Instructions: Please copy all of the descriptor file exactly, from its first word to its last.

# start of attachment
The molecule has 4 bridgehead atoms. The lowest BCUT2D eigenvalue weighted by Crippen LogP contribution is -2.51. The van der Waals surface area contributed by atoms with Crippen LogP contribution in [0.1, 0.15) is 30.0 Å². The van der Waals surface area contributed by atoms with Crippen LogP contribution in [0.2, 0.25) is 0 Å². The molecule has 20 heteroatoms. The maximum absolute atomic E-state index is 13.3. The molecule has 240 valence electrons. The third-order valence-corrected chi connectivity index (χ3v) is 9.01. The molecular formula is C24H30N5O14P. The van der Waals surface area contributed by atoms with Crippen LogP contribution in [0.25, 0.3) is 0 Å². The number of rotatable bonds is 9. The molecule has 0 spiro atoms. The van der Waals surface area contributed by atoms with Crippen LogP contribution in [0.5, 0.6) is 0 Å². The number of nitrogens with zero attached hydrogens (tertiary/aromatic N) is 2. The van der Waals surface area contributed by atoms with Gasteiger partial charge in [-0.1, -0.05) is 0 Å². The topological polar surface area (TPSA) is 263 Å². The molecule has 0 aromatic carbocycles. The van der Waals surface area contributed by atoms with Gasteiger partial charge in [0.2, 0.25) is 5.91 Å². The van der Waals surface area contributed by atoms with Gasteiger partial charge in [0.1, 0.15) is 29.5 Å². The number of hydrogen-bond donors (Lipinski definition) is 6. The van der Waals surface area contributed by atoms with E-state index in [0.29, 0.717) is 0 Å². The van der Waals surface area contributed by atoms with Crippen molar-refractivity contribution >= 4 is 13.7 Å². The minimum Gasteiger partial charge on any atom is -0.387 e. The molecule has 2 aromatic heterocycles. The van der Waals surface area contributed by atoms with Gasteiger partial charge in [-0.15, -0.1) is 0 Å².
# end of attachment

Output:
The molecule has 4 bridgehead atoms. The lowest BCUT2D eigenvalue weighted by Crippen LogP contribution is -2.51. The van der Waals surface area contributed by atoms with Crippen LogP contribution in [0.1, 0.15) is 30.0 Å². The van der Waals surface area contributed by atoms with Crippen LogP contribution in [0.2, 0.25) is 0 Å². The molecule has 20 heteroatoms. The maximum absolute atomic E-state index is 13.3. The molecule has 240 valence electrons. The third-order valence-corrected chi connectivity index (χ3v) is 9.01. The molecular formula is C24H30N5O14P. The van der Waals surface area contributed by atoms with Crippen LogP contribution in [0.25, 0.3) is 0 Å². The number of rotatable bonds is 9. The molecule has 0 spiro atoms. The van der Waals surface area contributed by atoms with Crippen LogP contribution in [0.5, 0.6) is 0 Å². The number of nitrogens with zero attached hydrogens (tertiary/aromatic N) is 2. The van der Waals surface area contributed by atoms with Gasteiger partial charge in [-0.1, -0.05) is 0 Å². The topological polar surface area (TPSA) is 263 Å². The molecule has 0 aromatic carbocycles. The van der Waals surface area contributed by atoms with Gasteiger partial charge in [0.2, 0.25) is 5.91 Å². The van der Waals surface area contributed by atoms with Gasteiger partial charge in [0.1, 0.15) is 29.5 Å². The number of hydrogen-bond donors (Lipinski definition) is 6. The van der Waals surface area contributed by atoms with E-state index in [0.29, 0.717) is 0 Å². The van der Waals surface area contributed by atoms with Crippen molar-refractivity contribution >= 4 is 13.7 Å². The minimum Gasteiger partial charge on any atom is -0.387 e. The molecule has 2 aromatic heterocycles. The van der Waals surface area contributed by atoms with Gasteiger partial charge in [-0.15, -0.1) is 0 Å².